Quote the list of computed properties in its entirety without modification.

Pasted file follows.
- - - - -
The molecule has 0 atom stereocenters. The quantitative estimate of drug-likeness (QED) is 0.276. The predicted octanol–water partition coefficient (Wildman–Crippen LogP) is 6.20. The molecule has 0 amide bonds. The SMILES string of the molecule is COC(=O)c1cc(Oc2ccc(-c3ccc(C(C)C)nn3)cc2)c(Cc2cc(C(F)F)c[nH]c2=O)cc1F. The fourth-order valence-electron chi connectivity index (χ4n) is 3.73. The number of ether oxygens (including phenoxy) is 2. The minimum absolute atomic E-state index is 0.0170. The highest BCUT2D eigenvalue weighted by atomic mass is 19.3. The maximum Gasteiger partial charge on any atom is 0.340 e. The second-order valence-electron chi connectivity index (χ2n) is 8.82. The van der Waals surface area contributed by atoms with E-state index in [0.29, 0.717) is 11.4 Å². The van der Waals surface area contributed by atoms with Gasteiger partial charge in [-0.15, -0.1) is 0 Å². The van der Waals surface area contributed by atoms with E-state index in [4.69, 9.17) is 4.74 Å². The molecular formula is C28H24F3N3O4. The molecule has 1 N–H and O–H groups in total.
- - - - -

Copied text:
The molecule has 0 atom stereocenters. The quantitative estimate of drug-likeness (QED) is 0.276. The predicted octanol–water partition coefficient (Wildman–Crippen LogP) is 6.20. The molecule has 0 amide bonds. The SMILES string of the molecule is COC(=O)c1cc(Oc2ccc(-c3ccc(C(C)C)nn3)cc2)c(Cc2cc(C(F)F)c[nH]c2=O)cc1F. The fourth-order valence-electron chi connectivity index (χ4n) is 3.73. The number of ether oxygens (including phenoxy) is 2. The minimum absolute atomic E-state index is 0.0170. The highest BCUT2D eigenvalue weighted by atomic mass is 19.3. The maximum Gasteiger partial charge on any atom is 0.340 e. The second-order valence-electron chi connectivity index (χ2n) is 8.82. The van der Waals surface area contributed by atoms with E-state index in [0.29, 0.717) is 11.4 Å². The van der Waals surface area contributed by atoms with Gasteiger partial charge in [-0.15, -0.1) is 0 Å². The van der Waals surface area contributed by atoms with E-state index in [4.69, 9.17) is 4.74 Å². The molecular formula is C28H24F3N3O4. The molecule has 1 N–H and O–H groups in total.